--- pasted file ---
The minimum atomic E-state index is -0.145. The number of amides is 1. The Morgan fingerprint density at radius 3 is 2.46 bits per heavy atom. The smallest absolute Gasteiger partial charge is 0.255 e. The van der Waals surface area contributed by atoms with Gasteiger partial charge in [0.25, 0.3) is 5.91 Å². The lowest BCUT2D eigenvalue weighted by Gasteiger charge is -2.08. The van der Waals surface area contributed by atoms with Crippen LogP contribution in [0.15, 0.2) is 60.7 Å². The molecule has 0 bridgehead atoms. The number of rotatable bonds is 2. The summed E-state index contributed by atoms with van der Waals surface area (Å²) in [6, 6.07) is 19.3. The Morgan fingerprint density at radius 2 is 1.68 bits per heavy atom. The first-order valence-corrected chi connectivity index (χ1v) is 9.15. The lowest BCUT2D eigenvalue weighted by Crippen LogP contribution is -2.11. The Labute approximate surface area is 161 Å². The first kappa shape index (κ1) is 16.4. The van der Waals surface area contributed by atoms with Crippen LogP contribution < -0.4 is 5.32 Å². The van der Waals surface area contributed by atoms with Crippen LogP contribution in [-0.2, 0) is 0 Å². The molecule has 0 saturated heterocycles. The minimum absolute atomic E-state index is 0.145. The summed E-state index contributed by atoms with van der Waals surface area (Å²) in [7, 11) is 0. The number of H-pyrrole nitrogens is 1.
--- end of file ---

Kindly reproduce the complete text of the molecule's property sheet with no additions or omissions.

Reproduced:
The minimum atomic E-state index is -0.145. The number of amides is 1. The Morgan fingerprint density at radius 3 is 2.46 bits per heavy atom. The smallest absolute Gasteiger partial charge is 0.255 e. The van der Waals surface area contributed by atoms with Gasteiger partial charge in [0.25, 0.3) is 5.91 Å². The lowest BCUT2D eigenvalue weighted by Gasteiger charge is -2.08. The van der Waals surface area contributed by atoms with Crippen LogP contribution in [0.15, 0.2) is 60.7 Å². The molecule has 0 bridgehead atoms. The number of rotatable bonds is 2. The summed E-state index contributed by atoms with van der Waals surface area (Å²) in [6, 6.07) is 19.3. The Morgan fingerprint density at radius 2 is 1.68 bits per heavy atom. The first-order valence-corrected chi connectivity index (χ1v) is 9.15. The lowest BCUT2D eigenvalue weighted by Crippen LogP contribution is -2.11. The Labute approximate surface area is 161 Å². The first kappa shape index (κ1) is 16.4. The van der Waals surface area contributed by atoms with Crippen LogP contribution < -0.4 is 5.32 Å². The van der Waals surface area contributed by atoms with Crippen LogP contribution in [-0.2, 0) is 0 Å². The molecule has 0 saturated heterocycles. The minimum absolute atomic E-state index is 0.145. The summed E-state index contributed by atoms with van der Waals surface area (Å²) in [7, 11) is 0. The number of H-pyrrole nitrogens is 1.